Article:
New Delhi: Air pollution contributed to 8.1 million deaths worldwide in 2021, with India and China recording 2.1 million and 2.3 million fatalities, respectively, according to a report released on Wednesday. Published by the Health Effects Institute (HEI), an independent US-based research organisation, in partnership with UNICEF, the report stated that air pollution contributed to the deaths of 1,69,400 children in India under the age of five in 2021.

Nigeria followed with 1,14,100 child deaths, Pakistan with 68,100, Ethiopia with 31,100, and Bangladesh with 19,100.

The report also said that air pollution was the leading risk factor for deaths in South Asia, followed by high blood pressure, diet, and tobacco.

Other countries with high impacts included Pakistan (2,56,000 deaths), Bangladesh (2,36,300) and Myanmar (1,01,600 deaths) in South Asia; Indonesia (2,21,600 deaths), Vietnam (99,700 deaths), and the Philippines (98,209) in Southeast Asia; and Nigeria (2,06,700 deaths) and Egypt (1,16,500 deaths) in Africa.

Taken together, air pollution from PM2.5 and ozone was estimated to contribute to 8.1 million deaths — about 12 percent of the total global deaths — in 2021.

More than 90 percent of these global air pollution deaths — 7.8 million people — are attributed to PM2.5 air pollution, including from ambient PM2.5 and household air pollution.

These tiny particles, measuring less than 2.5 micrometers in diameter, are so small they remain in the lungs and can enter the bloodstream, affecting many organ systems and increasing the risks for noncommunicable diseases in adults such as heart disease, stroke, diabetes, lung cancer, and chronic obstructive pulmonary disease (COPD).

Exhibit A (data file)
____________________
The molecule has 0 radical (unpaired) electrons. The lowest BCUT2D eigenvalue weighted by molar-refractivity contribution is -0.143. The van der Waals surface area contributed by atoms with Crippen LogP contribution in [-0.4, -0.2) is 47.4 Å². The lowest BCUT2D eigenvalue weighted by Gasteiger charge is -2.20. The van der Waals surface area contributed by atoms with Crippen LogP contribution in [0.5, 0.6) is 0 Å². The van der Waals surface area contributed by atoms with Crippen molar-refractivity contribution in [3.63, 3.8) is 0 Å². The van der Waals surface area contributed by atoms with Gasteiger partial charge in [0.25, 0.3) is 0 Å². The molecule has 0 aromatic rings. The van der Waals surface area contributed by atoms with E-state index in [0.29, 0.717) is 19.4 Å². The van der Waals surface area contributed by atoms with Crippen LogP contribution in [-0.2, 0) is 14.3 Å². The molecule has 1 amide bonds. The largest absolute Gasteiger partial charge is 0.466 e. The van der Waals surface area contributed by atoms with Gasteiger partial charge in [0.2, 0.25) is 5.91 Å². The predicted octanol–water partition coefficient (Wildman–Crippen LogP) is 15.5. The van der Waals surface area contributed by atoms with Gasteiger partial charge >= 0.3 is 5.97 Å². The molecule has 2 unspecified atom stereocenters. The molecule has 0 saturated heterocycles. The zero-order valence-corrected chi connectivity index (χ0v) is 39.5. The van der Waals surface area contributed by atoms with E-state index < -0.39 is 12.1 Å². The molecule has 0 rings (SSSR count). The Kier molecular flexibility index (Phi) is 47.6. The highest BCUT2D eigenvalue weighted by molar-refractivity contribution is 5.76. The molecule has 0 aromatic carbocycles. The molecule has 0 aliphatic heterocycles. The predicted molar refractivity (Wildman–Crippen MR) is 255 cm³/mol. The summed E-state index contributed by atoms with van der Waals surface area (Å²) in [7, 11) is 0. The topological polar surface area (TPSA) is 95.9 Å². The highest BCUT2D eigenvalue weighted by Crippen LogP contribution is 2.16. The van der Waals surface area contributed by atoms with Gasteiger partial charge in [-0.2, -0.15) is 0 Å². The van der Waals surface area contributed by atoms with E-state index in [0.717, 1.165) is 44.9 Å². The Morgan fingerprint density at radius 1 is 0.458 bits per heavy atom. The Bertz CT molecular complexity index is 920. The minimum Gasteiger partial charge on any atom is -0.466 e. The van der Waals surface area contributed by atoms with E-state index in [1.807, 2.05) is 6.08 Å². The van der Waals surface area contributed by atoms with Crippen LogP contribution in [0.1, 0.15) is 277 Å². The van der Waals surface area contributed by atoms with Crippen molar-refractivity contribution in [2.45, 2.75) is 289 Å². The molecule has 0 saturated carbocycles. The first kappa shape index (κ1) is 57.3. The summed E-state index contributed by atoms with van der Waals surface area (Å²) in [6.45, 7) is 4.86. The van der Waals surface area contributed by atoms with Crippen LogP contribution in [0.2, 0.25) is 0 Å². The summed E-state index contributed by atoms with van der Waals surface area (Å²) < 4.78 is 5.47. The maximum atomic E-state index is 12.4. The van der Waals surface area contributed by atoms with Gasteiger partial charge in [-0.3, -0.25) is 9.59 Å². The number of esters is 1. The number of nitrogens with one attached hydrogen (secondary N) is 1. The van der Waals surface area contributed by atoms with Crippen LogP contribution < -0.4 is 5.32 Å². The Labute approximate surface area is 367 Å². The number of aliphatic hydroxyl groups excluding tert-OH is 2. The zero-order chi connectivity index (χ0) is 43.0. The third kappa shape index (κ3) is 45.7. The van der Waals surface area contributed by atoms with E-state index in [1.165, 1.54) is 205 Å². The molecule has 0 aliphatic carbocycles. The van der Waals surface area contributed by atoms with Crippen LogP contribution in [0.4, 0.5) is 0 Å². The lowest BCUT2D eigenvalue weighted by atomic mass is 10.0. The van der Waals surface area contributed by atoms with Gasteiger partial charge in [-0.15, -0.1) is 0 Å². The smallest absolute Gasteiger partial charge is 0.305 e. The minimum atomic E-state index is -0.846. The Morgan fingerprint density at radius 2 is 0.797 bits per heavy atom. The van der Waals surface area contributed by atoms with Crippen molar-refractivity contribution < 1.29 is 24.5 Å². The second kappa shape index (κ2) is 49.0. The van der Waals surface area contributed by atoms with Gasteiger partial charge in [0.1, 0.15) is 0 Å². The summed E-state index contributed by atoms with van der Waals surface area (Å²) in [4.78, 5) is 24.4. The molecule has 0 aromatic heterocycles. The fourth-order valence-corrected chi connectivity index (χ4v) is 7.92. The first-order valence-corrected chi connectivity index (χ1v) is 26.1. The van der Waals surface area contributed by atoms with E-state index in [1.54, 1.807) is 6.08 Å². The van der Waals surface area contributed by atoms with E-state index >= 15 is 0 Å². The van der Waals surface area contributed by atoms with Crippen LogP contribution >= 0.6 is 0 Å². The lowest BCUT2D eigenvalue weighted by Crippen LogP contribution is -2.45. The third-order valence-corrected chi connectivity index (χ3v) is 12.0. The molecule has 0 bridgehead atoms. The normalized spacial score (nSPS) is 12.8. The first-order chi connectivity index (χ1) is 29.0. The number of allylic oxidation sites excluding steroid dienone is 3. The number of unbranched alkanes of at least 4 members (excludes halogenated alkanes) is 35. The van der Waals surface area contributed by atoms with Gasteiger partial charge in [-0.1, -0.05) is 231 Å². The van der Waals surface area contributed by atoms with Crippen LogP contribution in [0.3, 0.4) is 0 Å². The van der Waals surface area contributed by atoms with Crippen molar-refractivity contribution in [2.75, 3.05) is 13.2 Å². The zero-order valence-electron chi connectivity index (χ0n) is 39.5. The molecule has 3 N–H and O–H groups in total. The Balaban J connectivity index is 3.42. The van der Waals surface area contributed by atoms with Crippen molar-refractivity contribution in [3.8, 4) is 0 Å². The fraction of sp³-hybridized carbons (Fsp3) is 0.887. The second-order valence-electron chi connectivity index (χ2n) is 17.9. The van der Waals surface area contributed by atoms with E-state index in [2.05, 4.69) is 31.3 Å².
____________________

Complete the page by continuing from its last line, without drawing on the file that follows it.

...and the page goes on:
According to the report, PM2.5 has been found to be the most consistent and accurate predictor of poor health outcomes around the world.

“We hope our State of Global Air report provides both the information and the inspiration for change,” said HEI President Elena Craft.

“Air pollution has enormous implications for health. We know that improving air quality and global public health is practical and achievable.”

“This new report offers a stark reminder of the significant impacts air pollution has on human health, with far too much of the burden borne by young children, older populations, and low- and middle-income countries,” said Pallavi Pant, HEI’s Head of Global Health, who oversaw the SoGA report release.

“This points sharply to an opportunity for cities and countries to consider air quality and air pollution as high-risk factors when developing health policies and other noncommunicable disease prevention and control programs.”

  • Published On Jun 19, 2024 at 02:57 PM IST

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